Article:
22 thoughts on “Tethered branches

  1. While wrestling with the idea that we may all be related to each other, remember the blood differences between the Rh Negatives and the Rh Positives. While the Rh Positives seem to be related to other animal life on earth, the Rh Negatives are not.

    That, of course raises the next question of ‘where did the Rh Negatives come from?’ And therein lies the best question of all.

  2. Laughing at the “ice cream stares” – I’ve found that a good friend at work is actually an 8th cousin, another one who is about the same, and that my father and step-father are approximately 9th cousins. When I make the connections, I feel like I’ve found a needle in a haystack, but jut get the “and… so what?” response from others. The most shocking one I found was that my parents are 6th cousins; people’s ears perk up at that and I hear “well, that explains a lot!”

  3. Jeff,
    Great post – it’s a very small world sometimes! And with family lines littering the greater Bay Area from Santa Rosa to Salinas – particularly Santa Clara and Contra Costa counties – we could share some more distant cousins than just John Howland!

  4. I loved your article…..yes it is hard to explain to ‘regular’ folks why we family history nuts head off into tree branches….but find those bits of links in the tree is so rewarding. I found my 5th great grandfathers daughter married the son of my husbands 5th great grand father….so are we related? Since neither the son or daughter was in our direct lines…some would say not since we don’t share a common ancestor…but the link is in both our tree.

  5. Any relation to Alice Tucker (b 24 Mar 1721 Amesbury MA, dau of Benjamin & Alice Davis Tucker)) who married Zebulon Farren on 9 Jul 1747, died probably 1767 in Sandown NH?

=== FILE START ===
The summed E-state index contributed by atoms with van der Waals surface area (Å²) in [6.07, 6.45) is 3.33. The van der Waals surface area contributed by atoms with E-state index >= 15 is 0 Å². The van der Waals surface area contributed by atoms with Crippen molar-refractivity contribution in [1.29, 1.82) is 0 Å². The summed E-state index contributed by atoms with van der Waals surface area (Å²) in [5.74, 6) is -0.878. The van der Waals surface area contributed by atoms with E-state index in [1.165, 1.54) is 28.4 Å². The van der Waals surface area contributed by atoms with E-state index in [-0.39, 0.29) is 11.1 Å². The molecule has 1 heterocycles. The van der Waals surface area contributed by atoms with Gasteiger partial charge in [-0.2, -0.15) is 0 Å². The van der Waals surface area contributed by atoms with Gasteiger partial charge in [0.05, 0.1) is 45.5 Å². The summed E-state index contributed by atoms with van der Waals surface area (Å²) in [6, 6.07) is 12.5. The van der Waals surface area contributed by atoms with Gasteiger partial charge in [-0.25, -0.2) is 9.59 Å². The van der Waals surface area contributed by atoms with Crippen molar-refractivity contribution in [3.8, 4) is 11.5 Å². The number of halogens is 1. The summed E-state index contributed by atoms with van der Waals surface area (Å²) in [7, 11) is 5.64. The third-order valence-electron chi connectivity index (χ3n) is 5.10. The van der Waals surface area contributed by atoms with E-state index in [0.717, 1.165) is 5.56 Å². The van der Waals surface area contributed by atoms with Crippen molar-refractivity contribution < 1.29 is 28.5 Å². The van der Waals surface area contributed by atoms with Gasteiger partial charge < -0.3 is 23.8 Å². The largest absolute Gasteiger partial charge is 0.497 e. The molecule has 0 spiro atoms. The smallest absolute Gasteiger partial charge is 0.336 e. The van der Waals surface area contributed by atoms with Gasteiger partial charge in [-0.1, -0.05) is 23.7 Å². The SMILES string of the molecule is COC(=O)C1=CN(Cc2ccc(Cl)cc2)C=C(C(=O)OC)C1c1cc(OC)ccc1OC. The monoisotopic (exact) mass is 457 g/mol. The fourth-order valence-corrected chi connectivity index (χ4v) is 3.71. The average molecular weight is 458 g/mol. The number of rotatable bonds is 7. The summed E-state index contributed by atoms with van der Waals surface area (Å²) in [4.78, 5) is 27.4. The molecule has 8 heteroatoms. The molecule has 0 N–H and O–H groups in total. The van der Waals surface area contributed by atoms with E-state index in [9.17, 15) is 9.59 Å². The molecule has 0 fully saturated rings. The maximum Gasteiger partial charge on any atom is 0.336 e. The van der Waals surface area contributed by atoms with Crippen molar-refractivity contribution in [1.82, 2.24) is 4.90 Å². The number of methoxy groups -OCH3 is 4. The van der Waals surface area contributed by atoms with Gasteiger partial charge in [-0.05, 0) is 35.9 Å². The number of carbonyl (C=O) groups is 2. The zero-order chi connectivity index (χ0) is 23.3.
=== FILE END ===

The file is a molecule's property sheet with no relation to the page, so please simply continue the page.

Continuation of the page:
6. I always enjoy your posts, they are funny and inspiring. While helping my daughter-in-law with her family tree, I found that she was related to my son ( ninth cousin once removed). This makes my grandchildren twins, brother and sister, and tenth cousins once removed. How is that for “silly” relationships.

  7. Ah, Jeff. You must have had The Hardy Boys Detective Handbook (1960 or 1961). I picked it up the 1st week it was out. For it’s time and as a YA, it was very informative. There was a revised edition sometime in the 1970s. After that, it was full-on Holmes for me.

    2nd, thanks always for your “latest” career in education for special needs kids. They all have stories of their own, don’t they.

    3rd, no chance of figuring out Heidi’s birth parents? Did she even know? Or the sister?

    4th, could you tighten up the narrative a bit? Asides can be fun and informative [footnotes inside a paragraph], but, ya know, an aside to an aside is too many sides to reconnoiter.

    5th, always thanks for sharing.

    1. Robert, in answer to your questions: – No, I just devoured as many of their mysteries as I could back in the day, but sadly no Detective Handbook. 🙁